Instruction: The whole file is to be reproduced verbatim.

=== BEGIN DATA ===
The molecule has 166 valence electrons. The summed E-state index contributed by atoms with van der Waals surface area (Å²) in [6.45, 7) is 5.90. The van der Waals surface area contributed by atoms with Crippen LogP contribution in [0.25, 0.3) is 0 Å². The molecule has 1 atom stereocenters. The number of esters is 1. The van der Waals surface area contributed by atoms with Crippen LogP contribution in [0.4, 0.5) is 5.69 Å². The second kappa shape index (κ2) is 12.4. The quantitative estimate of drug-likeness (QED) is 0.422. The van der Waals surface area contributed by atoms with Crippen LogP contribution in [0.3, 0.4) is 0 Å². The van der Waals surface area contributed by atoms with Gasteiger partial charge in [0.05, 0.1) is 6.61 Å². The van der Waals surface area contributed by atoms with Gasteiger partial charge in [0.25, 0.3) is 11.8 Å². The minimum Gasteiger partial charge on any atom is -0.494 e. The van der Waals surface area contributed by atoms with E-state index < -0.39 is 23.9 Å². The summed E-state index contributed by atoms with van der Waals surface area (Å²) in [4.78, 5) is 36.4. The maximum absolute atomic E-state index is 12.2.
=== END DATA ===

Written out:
The molecule has 166 valence electrons. The summed E-state index contributed by atoms with van der Waals surface area (Å²) in [6.45, 7) is 5.90. The van der Waals surface area contributed by atoms with Crippen LogP contribution in [0.25, 0.3) is 0 Å². The molecule has 1 atom stereocenters. The number of esters is 1. The van der Waals surface area contributed by atoms with Crippen LogP contribution in [0.4, 0.5) is 5.69 Å². The second kappa shape index (κ2) is 12.4. The quantitative estimate of drug-likeness (QED) is 0.422. The van der Waals surface area contributed by atoms with Crippen LogP contribution in [0.3, 0.4) is 0 Å². The van der Waals surface area contributed by atoms with Gasteiger partial charge in [0.05, 0.1) is 6.61 Å². The van der Waals surface area contributed by atoms with Gasteiger partial charge in [0.25, 0.3) is 11.8 Å². The minimum Gasteiger partial charge on any atom is -0.494 e. The van der Waals surface area contributed by atoms with E-state index < -0.39 is 23.9 Å². The summed E-state index contributed by atoms with van der Waals surface area (Å²) in [4.78, 5) is 36.4. The maximum absolute atomic E-state index is 12.2.